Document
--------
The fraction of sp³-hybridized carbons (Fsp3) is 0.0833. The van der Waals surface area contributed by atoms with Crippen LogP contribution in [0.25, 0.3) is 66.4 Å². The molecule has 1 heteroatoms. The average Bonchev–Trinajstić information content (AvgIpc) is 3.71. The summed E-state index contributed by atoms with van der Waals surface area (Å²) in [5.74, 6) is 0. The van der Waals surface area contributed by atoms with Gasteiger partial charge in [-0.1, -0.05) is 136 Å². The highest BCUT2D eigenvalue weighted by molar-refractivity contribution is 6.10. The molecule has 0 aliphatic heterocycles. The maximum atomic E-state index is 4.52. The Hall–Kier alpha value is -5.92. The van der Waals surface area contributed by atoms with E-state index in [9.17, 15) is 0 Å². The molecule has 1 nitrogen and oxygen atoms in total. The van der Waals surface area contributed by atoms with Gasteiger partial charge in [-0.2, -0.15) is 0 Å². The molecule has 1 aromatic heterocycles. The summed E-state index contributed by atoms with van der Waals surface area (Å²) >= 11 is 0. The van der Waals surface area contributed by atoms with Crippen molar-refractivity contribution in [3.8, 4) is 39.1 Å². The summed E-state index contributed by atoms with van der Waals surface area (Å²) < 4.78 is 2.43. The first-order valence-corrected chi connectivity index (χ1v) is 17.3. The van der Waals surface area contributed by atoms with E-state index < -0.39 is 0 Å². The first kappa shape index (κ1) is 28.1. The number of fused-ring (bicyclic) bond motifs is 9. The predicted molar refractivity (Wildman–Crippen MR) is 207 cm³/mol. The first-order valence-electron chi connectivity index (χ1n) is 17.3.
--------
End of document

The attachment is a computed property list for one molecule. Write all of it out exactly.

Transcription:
The fraction of sp³-hybridized carbons (Fsp3) is 0.0833. The van der Waals surface area contributed by atoms with Crippen LogP contribution in [0.25, 0.3) is 66.4 Å². The molecule has 1 heteroatoms. The average Bonchev–Trinajstić information content (AvgIpc) is 3.71. The summed E-state index contributed by atoms with van der Waals surface area (Å²) in [5.74, 6) is 0. The van der Waals surface area contributed by atoms with Gasteiger partial charge in [-0.1, -0.05) is 136 Å². The highest BCUT2D eigenvalue weighted by molar-refractivity contribution is 6.10. The molecule has 0 aliphatic heterocycles. The maximum atomic E-state index is 4.52. The Hall–Kier alpha value is -5.92. The van der Waals surface area contributed by atoms with E-state index in [9.17, 15) is 0 Å². The molecule has 1 nitrogen and oxygen atoms in total. The van der Waals surface area contributed by atoms with Gasteiger partial charge in [-0.2, -0.15) is 0 Å². The molecule has 1 aromatic heterocycles. The summed E-state index contributed by atoms with van der Waals surface area (Å²) >= 11 is 0. The van der Waals surface area contributed by atoms with Crippen molar-refractivity contribution in [3.8, 4) is 39.1 Å². The summed E-state index contributed by atoms with van der Waals surface area (Å²) < 4.78 is 2.43. The first-order valence-corrected chi connectivity index (χ1v) is 17.3. The van der Waals surface area contributed by atoms with E-state index < -0.39 is 0 Å². The first kappa shape index (κ1) is 28.1. The number of fused-ring (bicyclic) bond motifs is 9. The predicted molar refractivity (Wildman–Crippen MR) is 207 cm³/mol. The first-order valence-electron chi connectivity index (χ1n) is 17.3.